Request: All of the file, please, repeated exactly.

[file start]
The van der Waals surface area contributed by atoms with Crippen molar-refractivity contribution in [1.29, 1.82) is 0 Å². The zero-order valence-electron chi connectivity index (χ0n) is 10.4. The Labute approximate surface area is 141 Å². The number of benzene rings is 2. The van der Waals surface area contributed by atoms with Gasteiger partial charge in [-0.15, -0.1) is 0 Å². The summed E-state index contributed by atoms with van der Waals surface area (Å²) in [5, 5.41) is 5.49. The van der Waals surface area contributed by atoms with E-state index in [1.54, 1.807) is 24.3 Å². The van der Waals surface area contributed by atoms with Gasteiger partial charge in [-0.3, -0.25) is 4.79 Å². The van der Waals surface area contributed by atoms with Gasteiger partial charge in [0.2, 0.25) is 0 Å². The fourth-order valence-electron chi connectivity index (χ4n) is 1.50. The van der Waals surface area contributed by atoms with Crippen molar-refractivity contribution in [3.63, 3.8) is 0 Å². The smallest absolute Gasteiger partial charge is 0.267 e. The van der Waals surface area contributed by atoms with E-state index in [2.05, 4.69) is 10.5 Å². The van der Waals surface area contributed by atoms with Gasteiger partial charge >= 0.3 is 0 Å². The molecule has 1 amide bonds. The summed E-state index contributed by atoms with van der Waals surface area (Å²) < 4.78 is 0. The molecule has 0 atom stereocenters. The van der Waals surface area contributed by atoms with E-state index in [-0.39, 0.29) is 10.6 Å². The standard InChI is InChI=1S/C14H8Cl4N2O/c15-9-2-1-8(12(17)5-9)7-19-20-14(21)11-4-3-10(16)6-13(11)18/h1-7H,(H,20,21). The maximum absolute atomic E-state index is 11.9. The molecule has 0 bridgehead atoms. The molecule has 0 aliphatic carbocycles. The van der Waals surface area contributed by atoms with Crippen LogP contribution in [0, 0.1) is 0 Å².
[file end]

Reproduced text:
The van der Waals surface area contributed by atoms with Crippen molar-refractivity contribution in [1.29, 1.82) is 0 Å². The zero-order valence-electron chi connectivity index (χ0n) is 10.4. The Labute approximate surface area is 141 Å². The number of benzene rings is 2. The van der Waals surface area contributed by atoms with Gasteiger partial charge in [-0.15, -0.1) is 0 Å². The summed E-state index contributed by atoms with van der Waals surface area (Å²) in [5, 5.41) is 5.49. The van der Waals surface area contributed by atoms with E-state index in [1.54, 1.807) is 24.3 Å². The van der Waals surface area contributed by atoms with Gasteiger partial charge in [-0.3, -0.25) is 4.79 Å². The van der Waals surface area contributed by atoms with Gasteiger partial charge in [0.2, 0.25) is 0 Å². The fourth-order valence-electron chi connectivity index (χ4n) is 1.50. The van der Waals surface area contributed by atoms with Crippen molar-refractivity contribution in [3.63, 3.8) is 0 Å². The smallest absolute Gasteiger partial charge is 0.267 e. The van der Waals surface area contributed by atoms with E-state index in [2.05, 4.69) is 10.5 Å². The van der Waals surface area contributed by atoms with Gasteiger partial charge >= 0.3 is 0 Å². The molecule has 1 amide bonds. The summed E-state index contributed by atoms with van der Waals surface area (Å²) < 4.78 is 0. The molecule has 0 atom stereocenters. The van der Waals surface area contributed by atoms with E-state index in [-0.39, 0.29) is 10.6 Å². The standard InChI is InChI=1S/C14H8Cl4N2O/c15-9-2-1-8(12(17)5-9)7-19-20-14(21)11-4-3-10(16)6-13(11)18/h1-7H,(H,20,21). The maximum absolute atomic E-state index is 11.9. The molecule has 0 bridgehead atoms. The molecule has 0 aliphatic carbocycles. The van der Waals surface area contributed by atoms with Crippen LogP contribution in [0, 0.1) is 0 Å².